CA man caught taking college exams for Arab students

Posted by Rachel Leigh - email

(FOX NEWS) - Investigators catch Arab students paying their way through United States universities.

A man is now accused of making thousands of dollars off of these students by pretending to be them and taking their college exams for them. But if these students weren't going to class, what were they doing in the country?

Fourty-six-year-old Daniel Higgins doesn't look like a Middle Eastern college student. But, for almost a decade, he posed as one -- charging, he says, hundreds of young Arabs up to $1,500 each to attend their classes and take their tests, so his customers' student visas would remain valid.

"Individuals would contact him, and he would obtain personal information from them, assume their identity, and obtain fraudulent ID on their behalf," said Jorge Guzman, Immigration and Custom Enforcement.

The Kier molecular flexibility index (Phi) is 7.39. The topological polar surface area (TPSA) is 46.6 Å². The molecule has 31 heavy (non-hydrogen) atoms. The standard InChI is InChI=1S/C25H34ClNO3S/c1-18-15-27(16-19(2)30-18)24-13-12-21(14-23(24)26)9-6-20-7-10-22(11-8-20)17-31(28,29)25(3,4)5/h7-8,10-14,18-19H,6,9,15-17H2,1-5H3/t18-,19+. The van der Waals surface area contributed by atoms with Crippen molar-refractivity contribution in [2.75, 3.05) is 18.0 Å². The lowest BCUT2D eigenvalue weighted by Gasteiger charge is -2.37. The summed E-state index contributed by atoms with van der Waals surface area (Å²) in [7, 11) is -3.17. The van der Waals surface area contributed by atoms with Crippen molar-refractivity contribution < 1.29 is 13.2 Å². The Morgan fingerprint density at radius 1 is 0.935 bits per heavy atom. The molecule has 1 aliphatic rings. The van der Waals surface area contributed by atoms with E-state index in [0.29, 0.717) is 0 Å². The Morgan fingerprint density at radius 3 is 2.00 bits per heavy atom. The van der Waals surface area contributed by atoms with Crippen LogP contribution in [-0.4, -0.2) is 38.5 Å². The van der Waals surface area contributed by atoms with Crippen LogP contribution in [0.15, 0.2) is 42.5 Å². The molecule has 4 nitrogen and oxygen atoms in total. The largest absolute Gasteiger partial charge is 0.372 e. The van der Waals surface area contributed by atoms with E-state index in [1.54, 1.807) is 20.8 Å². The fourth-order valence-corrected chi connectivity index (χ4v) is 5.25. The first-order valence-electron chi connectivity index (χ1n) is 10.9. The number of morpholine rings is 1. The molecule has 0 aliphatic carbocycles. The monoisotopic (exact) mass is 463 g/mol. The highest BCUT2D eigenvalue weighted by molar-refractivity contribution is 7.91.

Immigration and Customs enforcement charged Higgins with conspiracy to commit immigration fraud. He pleaded not guilty.

Federal agents served multiple arrest warrants across southern California some of the Middle Easterners will be charged while others are deported. "We don't know the motive behind these individuals or what their intent was in coming to the United States. Obviously, it wasn't to attend school."

More than 100 students from Saudi Arabia, Kuwait, Qatar, Lebanon, Turkey and the United Arab Emirates paid Higgins over a $1,000 to take math or English placement exams, final exams in classes, like marketing and management, and writing proficiency tests. Passing grades let the Arab internationals keep their student visas current, so they could remain in the U.S.

At one point, Higgins was so busy, he hired other Americans and got them fake IDs to get past university test monitors.

More than 220,000 foreign students now study in American universities, including about 15,000 from the Middle East. After 9/11, universities were supposed to tighten security procedures.

Our sources say none of the Arabs involved in this case are considered a national security threat, but several may be 'persons of interest', and it certainly raises questions about what these young men were doing when they weren't going to class.